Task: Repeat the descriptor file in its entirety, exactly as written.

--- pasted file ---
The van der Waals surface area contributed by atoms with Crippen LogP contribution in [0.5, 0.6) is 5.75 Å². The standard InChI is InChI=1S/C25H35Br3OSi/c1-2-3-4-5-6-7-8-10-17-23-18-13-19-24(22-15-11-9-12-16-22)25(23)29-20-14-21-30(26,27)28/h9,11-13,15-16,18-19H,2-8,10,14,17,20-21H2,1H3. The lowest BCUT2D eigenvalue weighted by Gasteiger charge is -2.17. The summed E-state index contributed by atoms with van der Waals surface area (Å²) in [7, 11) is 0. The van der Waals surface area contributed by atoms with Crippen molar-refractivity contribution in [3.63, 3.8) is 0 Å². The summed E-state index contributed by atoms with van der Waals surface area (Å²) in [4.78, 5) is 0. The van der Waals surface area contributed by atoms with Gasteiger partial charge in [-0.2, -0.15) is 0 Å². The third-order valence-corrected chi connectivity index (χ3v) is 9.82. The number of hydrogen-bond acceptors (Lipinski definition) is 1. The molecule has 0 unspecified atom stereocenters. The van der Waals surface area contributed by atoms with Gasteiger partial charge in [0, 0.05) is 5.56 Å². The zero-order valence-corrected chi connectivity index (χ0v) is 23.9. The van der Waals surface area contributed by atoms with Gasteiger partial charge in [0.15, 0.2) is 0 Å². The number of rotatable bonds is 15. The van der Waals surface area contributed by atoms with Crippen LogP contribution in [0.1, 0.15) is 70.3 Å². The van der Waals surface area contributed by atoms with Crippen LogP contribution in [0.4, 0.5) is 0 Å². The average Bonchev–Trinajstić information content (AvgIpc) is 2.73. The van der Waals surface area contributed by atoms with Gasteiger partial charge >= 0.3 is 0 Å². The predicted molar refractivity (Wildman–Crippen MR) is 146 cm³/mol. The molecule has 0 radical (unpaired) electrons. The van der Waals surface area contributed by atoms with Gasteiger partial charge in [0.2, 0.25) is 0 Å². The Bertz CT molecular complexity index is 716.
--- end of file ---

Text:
The van der Waals surface area contributed by atoms with Crippen LogP contribution in [0.5, 0.6) is 5.75 Å². The standard InChI is InChI=1S/C25H35Br3OSi/c1-2-3-4-5-6-7-8-10-17-23-18-13-19-24(22-15-11-9-12-16-22)25(23)29-20-14-21-30(26,27)28/h9,11-13,15-16,18-19H,2-8,10,14,17,20-21H2,1H3. The lowest BCUT2D eigenvalue weighted by Gasteiger charge is -2.17. The summed E-state index contributed by atoms with van der Waals surface area (Å²) in [7, 11) is 0. The van der Waals surface area contributed by atoms with Crippen molar-refractivity contribution in [3.63, 3.8) is 0 Å². The summed E-state index contributed by atoms with van der Waals surface area (Å²) in [4.78, 5) is 0. The van der Waals surface area contributed by atoms with Gasteiger partial charge in [-0.2, -0.15) is 0 Å². The third-order valence-corrected chi connectivity index (χ3v) is 9.82. The number of hydrogen-bond acceptors (Lipinski definition) is 1. The molecule has 0 unspecified atom stereocenters. The van der Waals surface area contributed by atoms with Gasteiger partial charge in [0, 0.05) is 5.56 Å². The zero-order valence-corrected chi connectivity index (χ0v) is 23.9. The van der Waals surface area contributed by atoms with Gasteiger partial charge in [0.15, 0.2) is 0 Å². The number of rotatable bonds is 15. The van der Waals surface area contributed by atoms with Crippen LogP contribution in [0.1, 0.15) is 70.3 Å². The van der Waals surface area contributed by atoms with Crippen LogP contribution in [0.4, 0.5) is 0 Å². The average Bonchev–Trinajstić information content (AvgIpc) is 2.73. The van der Waals surface area contributed by atoms with Gasteiger partial charge >= 0.3 is 0 Å². The predicted molar refractivity (Wildman–Crippen MR) is 146 cm³/mol. The molecule has 0 radical (unpaired) electrons. The van der Waals surface area contributed by atoms with Gasteiger partial charge in [0.2, 0.25) is 0 Å². The Bertz CT molecular complexity index is 716.